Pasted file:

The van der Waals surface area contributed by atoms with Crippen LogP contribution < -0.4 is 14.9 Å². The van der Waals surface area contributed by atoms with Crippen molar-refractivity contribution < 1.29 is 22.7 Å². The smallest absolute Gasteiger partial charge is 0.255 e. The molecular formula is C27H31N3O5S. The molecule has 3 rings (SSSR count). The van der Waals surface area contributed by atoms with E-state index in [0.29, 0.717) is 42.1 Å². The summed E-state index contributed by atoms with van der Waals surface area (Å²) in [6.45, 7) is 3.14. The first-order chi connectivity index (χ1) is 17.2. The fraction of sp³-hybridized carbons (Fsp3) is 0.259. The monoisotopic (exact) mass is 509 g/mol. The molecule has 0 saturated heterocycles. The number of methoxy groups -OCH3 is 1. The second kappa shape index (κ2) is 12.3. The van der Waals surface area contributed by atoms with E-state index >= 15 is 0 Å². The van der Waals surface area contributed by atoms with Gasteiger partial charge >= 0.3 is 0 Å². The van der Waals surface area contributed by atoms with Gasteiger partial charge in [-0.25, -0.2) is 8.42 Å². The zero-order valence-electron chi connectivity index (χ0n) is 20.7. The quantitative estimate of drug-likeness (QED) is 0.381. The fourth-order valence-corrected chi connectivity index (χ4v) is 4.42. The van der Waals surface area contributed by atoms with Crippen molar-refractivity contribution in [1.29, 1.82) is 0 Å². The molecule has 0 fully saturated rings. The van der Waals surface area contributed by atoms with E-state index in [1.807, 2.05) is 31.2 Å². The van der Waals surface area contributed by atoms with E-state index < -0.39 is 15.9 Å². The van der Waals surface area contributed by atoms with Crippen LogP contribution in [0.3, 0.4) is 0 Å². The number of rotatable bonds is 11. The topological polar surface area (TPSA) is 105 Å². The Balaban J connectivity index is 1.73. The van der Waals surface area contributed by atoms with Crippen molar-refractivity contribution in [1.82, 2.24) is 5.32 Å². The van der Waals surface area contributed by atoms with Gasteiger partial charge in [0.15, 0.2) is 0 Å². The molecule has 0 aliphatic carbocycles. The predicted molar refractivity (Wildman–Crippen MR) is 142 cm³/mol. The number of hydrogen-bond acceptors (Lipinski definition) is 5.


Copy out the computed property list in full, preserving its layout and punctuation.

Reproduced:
The van der Waals surface area contributed by atoms with Crippen LogP contribution < -0.4 is 14.9 Å². The van der Waals surface area contributed by atoms with Crippen molar-refractivity contribution < 1.29 is 22.7 Å². The smallest absolute Gasteiger partial charge is 0.255 e. The molecular formula is C27H31N3O5S. The molecule has 3 rings (SSSR count). The van der Waals surface area contributed by atoms with E-state index in [0.29, 0.717) is 42.1 Å². The summed E-state index contributed by atoms with van der Waals surface area (Å²) in [6.45, 7) is 3.14. The first-order chi connectivity index (χ1) is 17.2. The fraction of sp³-hybridized carbons (Fsp3) is 0.259. The monoisotopic (exact) mass is 509 g/mol. The molecule has 0 saturated heterocycles. The number of methoxy groups -OCH3 is 1. The second kappa shape index (κ2) is 12.3. The van der Waals surface area contributed by atoms with E-state index >= 15 is 0 Å². The van der Waals surface area contributed by atoms with Gasteiger partial charge >= 0.3 is 0 Å². The van der Waals surface area contributed by atoms with Gasteiger partial charge in [-0.25, -0.2) is 8.42 Å². The zero-order valence-electron chi connectivity index (χ0n) is 20.7. The quantitative estimate of drug-likeness (QED) is 0.381. The fourth-order valence-corrected chi connectivity index (χ4v) is 4.42. The van der Waals surface area contributed by atoms with Crippen molar-refractivity contribution in [1.29, 1.82) is 0 Å². The molecule has 0 fully saturated rings. The van der Waals surface area contributed by atoms with E-state index in [1.807, 2.05) is 31.2 Å². The van der Waals surface area contributed by atoms with E-state index < -0.39 is 15.9 Å². The van der Waals surface area contributed by atoms with Crippen LogP contribution in [0.3, 0.4) is 0 Å². The number of rotatable bonds is 11. The topological polar surface area (TPSA) is 105 Å². The Balaban J connectivity index is 1.73. The van der Waals surface area contributed by atoms with Crippen molar-refractivity contribution in [1.82, 2.24) is 5.32 Å². The van der Waals surface area contributed by atoms with Gasteiger partial charge in [0.15, 0.2) is 0 Å². The molecule has 0 aliphatic carbocycles. The predicted molar refractivity (Wildman–Crippen MR) is 142 cm³/mol. The number of hydrogen-bond acceptors (Lipinski definition) is 5.